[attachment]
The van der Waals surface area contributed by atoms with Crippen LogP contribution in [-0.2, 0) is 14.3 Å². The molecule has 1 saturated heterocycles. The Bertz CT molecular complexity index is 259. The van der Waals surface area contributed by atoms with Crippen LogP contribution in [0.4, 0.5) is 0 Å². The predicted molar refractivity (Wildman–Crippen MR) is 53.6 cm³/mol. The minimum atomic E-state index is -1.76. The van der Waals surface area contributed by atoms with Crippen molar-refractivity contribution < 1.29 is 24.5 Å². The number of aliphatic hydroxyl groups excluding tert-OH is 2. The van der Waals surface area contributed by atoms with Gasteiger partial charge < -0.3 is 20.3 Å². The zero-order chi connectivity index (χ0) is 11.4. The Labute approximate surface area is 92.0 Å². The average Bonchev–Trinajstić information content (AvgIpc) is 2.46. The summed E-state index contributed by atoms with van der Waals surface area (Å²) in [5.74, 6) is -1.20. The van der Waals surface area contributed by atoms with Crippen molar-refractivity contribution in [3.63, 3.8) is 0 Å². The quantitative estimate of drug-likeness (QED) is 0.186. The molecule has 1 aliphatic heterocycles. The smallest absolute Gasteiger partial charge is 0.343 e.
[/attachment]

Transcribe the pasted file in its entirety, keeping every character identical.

The van der Waals surface area contributed by atoms with Crippen LogP contribution in [-0.2, 0) is 14.3 Å². The molecule has 1 saturated heterocycles. The Bertz CT molecular complexity index is 259. The van der Waals surface area contributed by atoms with Crippen LogP contribution in [0.4, 0.5) is 0 Å². The predicted molar refractivity (Wildman–Crippen MR) is 53.6 cm³/mol. The minimum atomic E-state index is -1.76. The van der Waals surface area contributed by atoms with Crippen molar-refractivity contribution < 1.29 is 24.5 Å². The number of aliphatic hydroxyl groups excluding tert-OH is 2. The van der Waals surface area contributed by atoms with Gasteiger partial charge < -0.3 is 20.3 Å². The zero-order chi connectivity index (χ0) is 11.4. The Labute approximate surface area is 92.0 Å². The average Bonchev–Trinajstić information content (AvgIpc) is 2.46. The summed E-state index contributed by atoms with van der Waals surface area (Å²) in [5.74, 6) is -1.20. The van der Waals surface area contributed by atoms with Crippen molar-refractivity contribution in [3.63, 3.8) is 0 Å². The quantitative estimate of drug-likeness (QED) is 0.186. The molecule has 1 aliphatic heterocycles. The smallest absolute Gasteiger partial charge is 0.343 e.